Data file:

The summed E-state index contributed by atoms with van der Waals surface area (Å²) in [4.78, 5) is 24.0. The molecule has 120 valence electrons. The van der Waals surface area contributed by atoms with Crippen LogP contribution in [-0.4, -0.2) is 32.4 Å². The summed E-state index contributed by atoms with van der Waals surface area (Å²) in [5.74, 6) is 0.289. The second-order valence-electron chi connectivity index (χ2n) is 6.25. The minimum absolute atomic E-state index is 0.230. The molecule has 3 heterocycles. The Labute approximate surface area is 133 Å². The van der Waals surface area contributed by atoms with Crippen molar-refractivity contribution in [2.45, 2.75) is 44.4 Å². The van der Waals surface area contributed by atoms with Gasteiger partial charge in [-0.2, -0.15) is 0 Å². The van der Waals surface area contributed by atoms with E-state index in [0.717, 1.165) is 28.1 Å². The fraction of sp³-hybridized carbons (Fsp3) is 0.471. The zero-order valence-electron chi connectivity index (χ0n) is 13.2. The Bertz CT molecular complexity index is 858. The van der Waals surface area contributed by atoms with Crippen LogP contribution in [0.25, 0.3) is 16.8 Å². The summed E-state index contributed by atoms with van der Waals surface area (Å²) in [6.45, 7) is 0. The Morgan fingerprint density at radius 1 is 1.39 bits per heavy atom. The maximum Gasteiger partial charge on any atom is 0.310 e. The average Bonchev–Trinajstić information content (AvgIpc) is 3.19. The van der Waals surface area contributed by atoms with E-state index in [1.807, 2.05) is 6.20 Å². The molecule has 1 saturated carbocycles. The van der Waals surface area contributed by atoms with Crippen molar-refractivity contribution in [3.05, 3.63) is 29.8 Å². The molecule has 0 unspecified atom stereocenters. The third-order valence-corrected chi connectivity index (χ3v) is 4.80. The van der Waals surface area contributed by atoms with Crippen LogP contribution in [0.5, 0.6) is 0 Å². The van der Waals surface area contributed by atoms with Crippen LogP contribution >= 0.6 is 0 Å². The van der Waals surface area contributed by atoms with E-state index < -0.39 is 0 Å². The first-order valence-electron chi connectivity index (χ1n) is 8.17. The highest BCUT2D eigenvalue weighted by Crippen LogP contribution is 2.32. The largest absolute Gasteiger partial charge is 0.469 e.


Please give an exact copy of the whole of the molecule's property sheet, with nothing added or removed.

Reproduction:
The summed E-state index contributed by atoms with van der Waals surface area (Å²) in [4.78, 5) is 24.0. The molecule has 120 valence electrons. The van der Waals surface area contributed by atoms with Crippen LogP contribution in [-0.4, -0.2) is 32.4 Å². The summed E-state index contributed by atoms with van der Waals surface area (Å²) in [5.74, 6) is 0.289. The second-order valence-electron chi connectivity index (χ2n) is 6.25. The minimum absolute atomic E-state index is 0.230. The molecule has 3 heterocycles. The Labute approximate surface area is 133 Å². The van der Waals surface area contributed by atoms with Crippen molar-refractivity contribution in [2.45, 2.75) is 44.4 Å². The van der Waals surface area contributed by atoms with Gasteiger partial charge in [-0.2, -0.15) is 0 Å². The van der Waals surface area contributed by atoms with E-state index in [0.717, 1.165) is 28.1 Å². The fraction of sp³-hybridized carbons (Fsp3) is 0.471. The zero-order valence-electron chi connectivity index (χ0n) is 13.2. The Bertz CT molecular complexity index is 858. The van der Waals surface area contributed by atoms with Crippen LogP contribution in [0.25, 0.3) is 16.8 Å². The summed E-state index contributed by atoms with van der Waals surface area (Å²) in [6.45, 7) is 0. The Morgan fingerprint density at radius 1 is 1.39 bits per heavy atom. The maximum Gasteiger partial charge on any atom is 0.310 e. The average Bonchev–Trinajstić information content (AvgIpc) is 3.19. The van der Waals surface area contributed by atoms with E-state index in [1.807, 2.05) is 6.20 Å². The molecule has 1 saturated carbocycles. The van der Waals surface area contributed by atoms with Crippen molar-refractivity contribution in [3.05, 3.63) is 29.8 Å². The molecule has 0 unspecified atom stereocenters. The third-order valence-corrected chi connectivity index (χ3v) is 4.80. The van der Waals surface area contributed by atoms with Crippen LogP contribution in [0.5, 0.6) is 0 Å². The van der Waals surface area contributed by atoms with Crippen LogP contribution >= 0.6 is 0 Å². The van der Waals surface area contributed by atoms with E-state index < -0.39 is 0 Å². The first-order valence-electron chi connectivity index (χ1n) is 8.17. The highest BCUT2D eigenvalue weighted by Crippen LogP contribution is 2.32. The largest absolute Gasteiger partial charge is 0.469 e.